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11 June 2014

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Ah, Dom, that was the guiding principle behind the many question we asked. We also explained why were doing the interview and currently the report is underway ready for delivery to the community and then we'll see what to do next.

Anyway what you said is very true. Most of the reports are made because of self-benefit and the reports are pushed down by other reports and the people tire of waiting.

Now that the students have the information perhaps they should be charged with another project - coming up with a plan for the villagers to improve their water supply themselves.

Yep we did, and they told us that they have made 12 laws to guide their community in terms of dealling with social issues and to guide the community and was approved by their LLG. (that is alone the last line from where I see.)

Hi Ishmael, unfortunately what you describe is all too common in PNG - people are interviewed and then we disappear with the information.

There is little feedback and less improvement in the circumstances which called for the interview - what we needed their views about.

Most times when we are students the information is eventually put in a report with the aim of getting us good grades, after which the report is discarded or collects dust somewhere.

An employed person may be forced to report the information for the sake of keeping his/her job. They do this hoping either (a) it's good enough for the boss to accept and (b) the information is used productively (maybe).

Their boss may have an obligation to report the findings to a donor who funded the interview program. The report may be important to (a) satisfy the 'overlords' that the boss too is working or (b) provide evidence to show that 'we know what we're doing and where the problems are'.

Finally, when the donor or 'overlord' gets the report it might be put to use or it might be placed on the 'too difficult tray' or it may float around in the flotsam of a thousand other reports.

Usually, with socio-economic or community surveys, the information should eventually get to the LLG council, local MP, the DA or the Provincial leaders and Governor. In fact, one would think that it should be their business to read any report that is generated from the interviews of their constituents.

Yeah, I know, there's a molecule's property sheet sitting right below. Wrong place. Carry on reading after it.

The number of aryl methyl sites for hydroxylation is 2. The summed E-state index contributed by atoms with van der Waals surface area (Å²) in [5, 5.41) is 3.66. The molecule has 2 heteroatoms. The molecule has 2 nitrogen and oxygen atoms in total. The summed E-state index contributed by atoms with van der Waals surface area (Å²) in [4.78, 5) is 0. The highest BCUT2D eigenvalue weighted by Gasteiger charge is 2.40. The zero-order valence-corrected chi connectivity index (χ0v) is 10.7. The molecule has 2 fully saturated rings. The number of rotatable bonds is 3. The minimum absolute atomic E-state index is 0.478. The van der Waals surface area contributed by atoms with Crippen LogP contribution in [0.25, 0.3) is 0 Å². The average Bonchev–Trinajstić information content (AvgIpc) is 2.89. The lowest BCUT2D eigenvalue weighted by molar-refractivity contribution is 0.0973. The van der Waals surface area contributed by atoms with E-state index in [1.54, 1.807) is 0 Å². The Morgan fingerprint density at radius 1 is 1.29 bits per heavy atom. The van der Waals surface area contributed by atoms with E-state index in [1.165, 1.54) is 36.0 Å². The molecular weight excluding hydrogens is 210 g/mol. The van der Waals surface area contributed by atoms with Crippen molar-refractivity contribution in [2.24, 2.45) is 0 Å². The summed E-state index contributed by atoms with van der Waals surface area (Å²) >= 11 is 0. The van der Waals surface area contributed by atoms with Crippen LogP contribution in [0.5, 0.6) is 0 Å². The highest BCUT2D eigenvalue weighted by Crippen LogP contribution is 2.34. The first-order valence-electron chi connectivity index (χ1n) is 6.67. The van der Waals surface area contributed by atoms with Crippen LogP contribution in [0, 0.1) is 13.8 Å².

Perhaps that reading should be made a law, with an examination to determine if the material was read and understood. If the penalty of failure is death that might yield some interesting results in PNG leadership behaviour, but then again it might not.

It's not the information, but what we do with it that counts.

Every survey, interview or group meeting to garner information from people whould have an actionable objective and deliverables.

You need to tell the people:

1. Why you are doing the interview (Purpose)

2. What you are going to do with the information (Objective)

3. How this information will be useful to you and to them (Deliverables)

4. When they can expect some feedback or copy of report from you (Time phase for delivery)

If you can answer these four queries with confidence that something will come of them (i.e. a goal will be achieved) then go ahead with the interview. If not, then forget it.

Remember, the goal is not (a) the experience and interaction gained(b) the information obtained in written notes (c) the report drafted (d) the report sent to a higher office (e) conclusions drawn from the report (f) recommendations from the report or (g) publication of the report.

The goal is to move the community to another state, e.g. in your scenario 'what do people value most in their lives', then how does your interview contribute to ensuring that they attain or maintain what it is that they value?

If you can answer that, then the interview was worth the time and effort of the villagers.

I like the closing comments "It is better that we start and maybe then those outside elements can help us." But I wonder if the student researchers tried to convey that message to the people they interviewed?

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